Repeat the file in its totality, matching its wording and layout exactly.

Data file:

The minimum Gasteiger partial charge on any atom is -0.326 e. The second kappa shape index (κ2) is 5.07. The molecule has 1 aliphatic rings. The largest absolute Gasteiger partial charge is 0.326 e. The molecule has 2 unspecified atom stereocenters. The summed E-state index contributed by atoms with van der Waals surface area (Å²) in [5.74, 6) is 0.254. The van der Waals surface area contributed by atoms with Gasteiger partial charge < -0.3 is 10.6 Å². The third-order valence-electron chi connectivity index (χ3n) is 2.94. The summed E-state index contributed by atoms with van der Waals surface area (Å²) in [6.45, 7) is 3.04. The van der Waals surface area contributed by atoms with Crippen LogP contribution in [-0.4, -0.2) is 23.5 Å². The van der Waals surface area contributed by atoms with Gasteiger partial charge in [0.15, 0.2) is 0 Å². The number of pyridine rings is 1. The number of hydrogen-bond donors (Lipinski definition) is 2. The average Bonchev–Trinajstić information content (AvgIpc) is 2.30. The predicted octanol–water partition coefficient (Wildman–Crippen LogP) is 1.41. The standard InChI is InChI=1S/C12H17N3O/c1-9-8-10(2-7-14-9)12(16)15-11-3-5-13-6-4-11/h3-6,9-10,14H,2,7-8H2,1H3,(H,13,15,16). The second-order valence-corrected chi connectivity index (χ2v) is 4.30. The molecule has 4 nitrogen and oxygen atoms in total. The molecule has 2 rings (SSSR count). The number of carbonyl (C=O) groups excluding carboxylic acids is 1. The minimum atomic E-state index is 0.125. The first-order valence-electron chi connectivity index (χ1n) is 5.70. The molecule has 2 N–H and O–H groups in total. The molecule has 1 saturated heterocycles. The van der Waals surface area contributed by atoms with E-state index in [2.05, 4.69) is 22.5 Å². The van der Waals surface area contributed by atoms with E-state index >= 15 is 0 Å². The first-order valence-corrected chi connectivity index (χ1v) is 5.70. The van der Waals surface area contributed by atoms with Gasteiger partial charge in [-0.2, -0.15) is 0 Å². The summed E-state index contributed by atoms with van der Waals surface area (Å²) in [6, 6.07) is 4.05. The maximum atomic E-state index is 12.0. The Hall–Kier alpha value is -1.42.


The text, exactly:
The minimum Gasteiger partial charge on any atom is -0.326 e. The second kappa shape index (κ2) is 5.07. The molecule has 1 aliphatic rings. The largest absolute Gasteiger partial charge is 0.326 e. The molecule has 2 unspecified atom stereocenters. The summed E-state index contributed by atoms with van der Waals surface area (Å²) in [5.74, 6) is 0.254. The van der Waals surface area contributed by atoms with Gasteiger partial charge < -0.3 is 10.6 Å². The third-order valence-electron chi connectivity index (χ3n) is 2.94. The summed E-state index contributed by atoms with van der Waals surface area (Å²) in [6.45, 7) is 3.04. The van der Waals surface area contributed by atoms with Crippen LogP contribution in [-0.4, -0.2) is 23.5 Å². The van der Waals surface area contributed by atoms with Gasteiger partial charge in [0.15, 0.2) is 0 Å². The number of pyridine rings is 1. The number of hydrogen-bond donors (Lipinski definition) is 2. The average Bonchev–Trinajstić information content (AvgIpc) is 2.30. The predicted octanol–water partition coefficient (Wildman–Crippen LogP) is 1.41. The standard InChI is InChI=1S/C12H17N3O/c1-9-8-10(2-7-14-9)12(16)15-11-3-5-13-6-4-11/h3-6,9-10,14H,2,7-8H2,1H3,(H,13,15,16). The second-order valence-corrected chi connectivity index (χ2v) is 4.30. The molecule has 4 nitrogen and oxygen atoms in total. The molecule has 2 rings (SSSR count). The number of carbonyl (C=O) groups excluding carboxylic acids is 1. The minimum atomic E-state index is 0.125. The first-order valence-electron chi connectivity index (χ1n) is 5.70. The molecule has 2 N–H and O–H groups in total. The molecule has 1 saturated heterocycles. The van der Waals surface area contributed by atoms with E-state index in [2.05, 4.69) is 22.5 Å². The van der Waals surface area contributed by atoms with E-state index >= 15 is 0 Å². The first-order valence-corrected chi connectivity index (χ1v) is 5.70. The van der Waals surface area contributed by atoms with Gasteiger partial charge in [-0.2, -0.15) is 0 Å². The summed E-state index contributed by atoms with van der Waals surface area (Å²) in [6, 6.07) is 4.05. The maximum atomic E-state index is 12.0. The Hall–Kier alpha value is -1.42.